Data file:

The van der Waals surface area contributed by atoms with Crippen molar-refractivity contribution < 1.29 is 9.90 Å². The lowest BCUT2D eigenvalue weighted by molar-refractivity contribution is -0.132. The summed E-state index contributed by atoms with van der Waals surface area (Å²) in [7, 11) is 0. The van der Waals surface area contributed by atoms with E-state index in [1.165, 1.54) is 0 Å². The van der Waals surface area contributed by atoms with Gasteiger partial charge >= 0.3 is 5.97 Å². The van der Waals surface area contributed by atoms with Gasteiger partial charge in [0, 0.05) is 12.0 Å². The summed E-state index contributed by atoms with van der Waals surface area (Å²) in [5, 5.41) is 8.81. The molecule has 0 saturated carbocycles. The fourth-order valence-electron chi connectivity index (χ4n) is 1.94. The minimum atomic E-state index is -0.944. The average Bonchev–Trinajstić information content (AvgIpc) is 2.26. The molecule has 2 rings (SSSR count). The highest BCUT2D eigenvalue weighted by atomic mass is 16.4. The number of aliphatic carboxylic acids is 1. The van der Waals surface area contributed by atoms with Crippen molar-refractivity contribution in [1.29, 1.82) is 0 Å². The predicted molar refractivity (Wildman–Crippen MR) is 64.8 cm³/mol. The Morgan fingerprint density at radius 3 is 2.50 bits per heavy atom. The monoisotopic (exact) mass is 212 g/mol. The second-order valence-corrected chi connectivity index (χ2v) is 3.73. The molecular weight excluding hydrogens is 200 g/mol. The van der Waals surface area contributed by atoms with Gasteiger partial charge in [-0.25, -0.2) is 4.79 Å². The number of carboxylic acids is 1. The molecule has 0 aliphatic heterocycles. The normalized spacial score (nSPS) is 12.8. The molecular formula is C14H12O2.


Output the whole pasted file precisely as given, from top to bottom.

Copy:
The van der Waals surface area contributed by atoms with Crippen molar-refractivity contribution < 1.29 is 9.90 Å². The lowest BCUT2D eigenvalue weighted by molar-refractivity contribution is -0.132. The summed E-state index contributed by atoms with van der Waals surface area (Å²) in [7, 11) is 0. The van der Waals surface area contributed by atoms with E-state index in [1.165, 1.54) is 0 Å². The van der Waals surface area contributed by atoms with Gasteiger partial charge >= 0.3 is 5.97 Å². The van der Waals surface area contributed by atoms with Gasteiger partial charge in [0, 0.05) is 12.0 Å². The summed E-state index contributed by atoms with van der Waals surface area (Å²) in [5, 5.41) is 8.81. The molecule has 0 saturated carbocycles. The fourth-order valence-electron chi connectivity index (χ4n) is 1.94. The minimum atomic E-state index is -0.944. The average Bonchev–Trinajstić information content (AvgIpc) is 2.26. The molecule has 2 rings (SSSR count). The highest BCUT2D eigenvalue weighted by atomic mass is 16.4. The number of aliphatic carboxylic acids is 1. The van der Waals surface area contributed by atoms with Crippen molar-refractivity contribution in [1.29, 1.82) is 0 Å². The predicted molar refractivity (Wildman–Crippen MR) is 64.8 cm³/mol. The Morgan fingerprint density at radius 3 is 2.50 bits per heavy atom. The monoisotopic (exact) mass is 212 g/mol. The second-order valence-corrected chi connectivity index (χ2v) is 3.73. The molecular weight excluding hydrogens is 200 g/mol. The van der Waals surface area contributed by atoms with Gasteiger partial charge in [-0.25, -0.2) is 4.79 Å². The number of carboxylic acids is 1. The molecule has 0 aliphatic heterocycles. The normalized spacial score (nSPS) is 12.8. The molecular formula is C14H12O2.